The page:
Every August I shift my home and family from the heather-hued hills of north west England to the flat pine-strewn expanses of south-west France: from stone and moss to wood and sand, from being land-locked to being in touch with the ocean. In short, from the High Peak to Les Landes. It is a set of contrasts I adore, and a way of keeping me sane.
France has been in my heart and, I like to think, in my blood, since I was a young teenager. My parents used to take in students and teachers. One of the first ones we embraced was an auburn-haired creature called Cathy. I thought she was the bees knees. She had a fabulous French accent and I was so jealous of her ability to speak the language. I had passed many a family holiday in France, living as we did just across the water. Newhaven-Dieppe. It's etched on my psyche. The reason I particularly wanted to learn French,though, was because I am also particularly curious and I soon worked out that sitting in French bars, cafes and restaurants would just be a set of endlessly frustrating experiences if I was unable to earwig what was going on around me. Life, people, relationships. Fab. Have to see and know it all. So, no high-blown intellectual reasons or desire to read Proust. Non. Just sheer, blatant noseyness.
I did indeed go on to do French at university and have spent many months and years hanging around les Grenouilles. My intention was to marry a French doctor(who actually did cross my path, quite literally, in Toulouse), but being cautious and practical of nature I felt I had to return to England to finish my degree and continue my relationship with my English accountant (er, WHY?!). Yet here I am, nearly a quarter of a century later, finally with my own little patch of French soil. And very agreeable it is too. I don't think I ever really wanted French children anyway. Didn't seem quite right. But I love the exposure my little English Roses are getting to the land I have always loved.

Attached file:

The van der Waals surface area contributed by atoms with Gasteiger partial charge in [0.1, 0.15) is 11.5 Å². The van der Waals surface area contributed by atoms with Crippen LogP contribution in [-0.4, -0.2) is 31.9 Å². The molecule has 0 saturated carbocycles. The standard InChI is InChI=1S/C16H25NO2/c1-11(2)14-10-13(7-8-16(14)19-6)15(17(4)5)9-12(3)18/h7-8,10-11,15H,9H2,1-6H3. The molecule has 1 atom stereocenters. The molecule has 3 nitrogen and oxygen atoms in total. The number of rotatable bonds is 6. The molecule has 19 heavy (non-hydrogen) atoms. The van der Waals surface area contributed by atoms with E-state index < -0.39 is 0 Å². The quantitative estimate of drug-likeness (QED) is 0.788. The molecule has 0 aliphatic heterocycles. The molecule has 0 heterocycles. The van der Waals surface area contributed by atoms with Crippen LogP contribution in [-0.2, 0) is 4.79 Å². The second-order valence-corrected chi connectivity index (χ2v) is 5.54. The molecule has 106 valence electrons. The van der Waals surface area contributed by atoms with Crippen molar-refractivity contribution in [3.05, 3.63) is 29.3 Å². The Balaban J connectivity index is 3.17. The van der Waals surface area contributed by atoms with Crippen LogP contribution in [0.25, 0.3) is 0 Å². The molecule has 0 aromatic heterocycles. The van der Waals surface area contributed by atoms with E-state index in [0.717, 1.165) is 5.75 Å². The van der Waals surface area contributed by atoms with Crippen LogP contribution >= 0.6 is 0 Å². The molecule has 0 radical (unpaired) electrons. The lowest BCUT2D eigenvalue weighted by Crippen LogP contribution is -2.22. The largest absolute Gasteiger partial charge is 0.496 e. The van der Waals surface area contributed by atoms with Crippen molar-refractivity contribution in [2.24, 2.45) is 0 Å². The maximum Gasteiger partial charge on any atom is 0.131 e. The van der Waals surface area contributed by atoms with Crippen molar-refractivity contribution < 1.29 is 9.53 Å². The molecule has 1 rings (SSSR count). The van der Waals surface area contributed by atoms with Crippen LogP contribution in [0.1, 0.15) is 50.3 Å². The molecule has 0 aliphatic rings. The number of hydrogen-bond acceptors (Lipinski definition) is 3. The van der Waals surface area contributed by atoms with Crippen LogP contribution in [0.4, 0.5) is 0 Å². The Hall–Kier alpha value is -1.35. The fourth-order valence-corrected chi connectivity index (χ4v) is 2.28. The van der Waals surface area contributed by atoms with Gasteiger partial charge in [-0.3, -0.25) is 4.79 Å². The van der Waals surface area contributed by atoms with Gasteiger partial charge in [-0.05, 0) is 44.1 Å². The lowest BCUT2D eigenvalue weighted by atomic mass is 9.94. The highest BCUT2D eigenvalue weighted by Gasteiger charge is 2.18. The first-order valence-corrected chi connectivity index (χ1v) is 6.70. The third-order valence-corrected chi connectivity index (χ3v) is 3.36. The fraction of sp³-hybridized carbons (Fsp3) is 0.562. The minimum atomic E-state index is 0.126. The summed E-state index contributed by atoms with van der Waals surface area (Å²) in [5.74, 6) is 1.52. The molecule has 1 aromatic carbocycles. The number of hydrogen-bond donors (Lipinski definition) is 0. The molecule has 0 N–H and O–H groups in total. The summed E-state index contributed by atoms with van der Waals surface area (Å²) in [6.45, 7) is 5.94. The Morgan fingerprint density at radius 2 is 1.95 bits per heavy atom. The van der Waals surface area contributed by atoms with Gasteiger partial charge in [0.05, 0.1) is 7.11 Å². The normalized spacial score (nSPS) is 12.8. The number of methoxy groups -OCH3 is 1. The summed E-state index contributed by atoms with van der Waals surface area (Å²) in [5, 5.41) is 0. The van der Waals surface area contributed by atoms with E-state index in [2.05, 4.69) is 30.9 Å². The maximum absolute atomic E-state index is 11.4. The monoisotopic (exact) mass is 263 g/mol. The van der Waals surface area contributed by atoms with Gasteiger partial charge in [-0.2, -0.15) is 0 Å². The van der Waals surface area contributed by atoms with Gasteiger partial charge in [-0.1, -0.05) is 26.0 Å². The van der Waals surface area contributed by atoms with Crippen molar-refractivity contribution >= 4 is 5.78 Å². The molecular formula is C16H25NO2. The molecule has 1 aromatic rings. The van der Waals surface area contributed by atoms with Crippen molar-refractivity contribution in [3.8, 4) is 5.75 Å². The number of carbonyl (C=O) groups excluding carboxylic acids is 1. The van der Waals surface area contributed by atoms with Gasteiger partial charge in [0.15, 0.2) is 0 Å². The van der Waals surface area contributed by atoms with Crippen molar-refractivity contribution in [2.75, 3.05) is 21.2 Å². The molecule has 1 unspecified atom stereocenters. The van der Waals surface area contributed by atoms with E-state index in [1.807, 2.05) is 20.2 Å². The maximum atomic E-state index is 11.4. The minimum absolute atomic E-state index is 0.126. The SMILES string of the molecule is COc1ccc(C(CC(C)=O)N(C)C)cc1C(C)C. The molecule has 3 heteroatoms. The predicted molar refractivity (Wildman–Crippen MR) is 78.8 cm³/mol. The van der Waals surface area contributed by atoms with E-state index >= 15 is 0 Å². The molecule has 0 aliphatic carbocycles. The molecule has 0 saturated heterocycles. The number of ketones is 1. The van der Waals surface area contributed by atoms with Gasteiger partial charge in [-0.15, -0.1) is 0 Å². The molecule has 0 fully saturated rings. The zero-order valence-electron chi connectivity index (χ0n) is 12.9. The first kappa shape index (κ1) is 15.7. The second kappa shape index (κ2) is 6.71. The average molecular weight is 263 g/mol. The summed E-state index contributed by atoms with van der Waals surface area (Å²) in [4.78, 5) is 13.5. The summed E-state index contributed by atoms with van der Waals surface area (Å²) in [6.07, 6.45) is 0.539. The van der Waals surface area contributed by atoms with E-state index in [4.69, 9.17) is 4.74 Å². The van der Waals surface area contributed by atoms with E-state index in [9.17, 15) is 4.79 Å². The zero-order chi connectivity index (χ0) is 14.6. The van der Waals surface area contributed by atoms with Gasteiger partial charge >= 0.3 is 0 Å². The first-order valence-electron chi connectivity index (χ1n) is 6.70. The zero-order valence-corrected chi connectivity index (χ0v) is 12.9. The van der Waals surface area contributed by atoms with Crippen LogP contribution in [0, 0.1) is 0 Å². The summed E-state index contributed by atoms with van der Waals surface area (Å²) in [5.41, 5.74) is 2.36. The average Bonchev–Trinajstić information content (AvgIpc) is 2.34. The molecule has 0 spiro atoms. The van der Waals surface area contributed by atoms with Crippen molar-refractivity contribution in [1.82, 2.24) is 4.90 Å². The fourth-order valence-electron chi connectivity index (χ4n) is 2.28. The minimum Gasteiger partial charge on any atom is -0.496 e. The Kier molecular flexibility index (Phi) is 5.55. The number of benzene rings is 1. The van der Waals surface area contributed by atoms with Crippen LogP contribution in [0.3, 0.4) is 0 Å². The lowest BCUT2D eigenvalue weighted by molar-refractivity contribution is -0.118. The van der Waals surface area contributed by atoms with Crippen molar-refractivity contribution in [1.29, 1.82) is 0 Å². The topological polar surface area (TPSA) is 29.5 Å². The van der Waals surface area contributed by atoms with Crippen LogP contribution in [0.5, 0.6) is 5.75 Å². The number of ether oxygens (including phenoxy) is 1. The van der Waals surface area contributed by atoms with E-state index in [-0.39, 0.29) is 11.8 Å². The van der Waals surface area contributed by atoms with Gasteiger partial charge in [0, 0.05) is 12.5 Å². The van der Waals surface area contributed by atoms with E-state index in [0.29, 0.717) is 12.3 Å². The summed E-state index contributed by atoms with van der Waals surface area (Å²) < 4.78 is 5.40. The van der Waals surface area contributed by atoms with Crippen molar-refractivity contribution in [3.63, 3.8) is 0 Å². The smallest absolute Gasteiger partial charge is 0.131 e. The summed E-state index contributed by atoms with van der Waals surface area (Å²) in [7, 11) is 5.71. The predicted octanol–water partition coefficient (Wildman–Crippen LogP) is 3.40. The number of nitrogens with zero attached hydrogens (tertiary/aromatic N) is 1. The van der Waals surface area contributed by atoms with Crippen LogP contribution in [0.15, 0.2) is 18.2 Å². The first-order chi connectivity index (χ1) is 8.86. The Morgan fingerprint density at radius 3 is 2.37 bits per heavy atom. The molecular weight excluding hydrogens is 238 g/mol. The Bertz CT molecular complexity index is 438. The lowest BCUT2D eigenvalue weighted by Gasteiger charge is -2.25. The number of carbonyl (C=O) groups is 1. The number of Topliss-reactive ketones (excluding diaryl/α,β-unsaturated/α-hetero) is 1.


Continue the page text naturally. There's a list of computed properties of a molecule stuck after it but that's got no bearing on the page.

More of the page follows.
And so we rolled off the ferry in St Malo in the same heavy grey shroud of rain-soaked clouds and howling gale that has greeted us for the last three years and toute de suite pointed the nose of the car south. By Bordeaux the skies had cleared and the temperature guage registered 27 degrees. That's more like it. We stopped by our friends house for a late lunch before finally arriving chez nous in the early evening. From afar, I sometimes think how boring it is to be going back to the same old place, but all I have to do is glimpse the front of this beautiful old Landaise farmhouse, bursting with character, atmosphere and stories, and all doubts retreat once more. Familiar smokey smells greet us as we open the heavy wooden front door, the hallway stretching through to the glazed door at the back and the forest beyond. The kitchen tells the most tales of the holiday gone before - the coffee cups washed up but not put away beside the sink, the children's paint brushes standing in a jam jar by the taps. A life continuous, yet gently interrupted. I open the kitchen door onto the slightly ramshackle terrace on the side with the millstone table, the rampant roses, the vine and the comforting watery jingle of the stream that embraces the house on two sides. We were last here at Easter with no leaves on the trees, so the atmosphere is entirely different now. We are enveloped by greenery, the new houses they built nearby thankfully blotted out by the lushness of summer.
The girls shoot up to their rooms and gather the soft friends left on their beds and fall to playing straight away. While they clatter and giggle about we unpack the car and sort out the goods and chattels of our long-awaited holiday. The air feels warm and we feel optimistic that this is going to be a good one. Perhaps summer, for us, has finally arrived.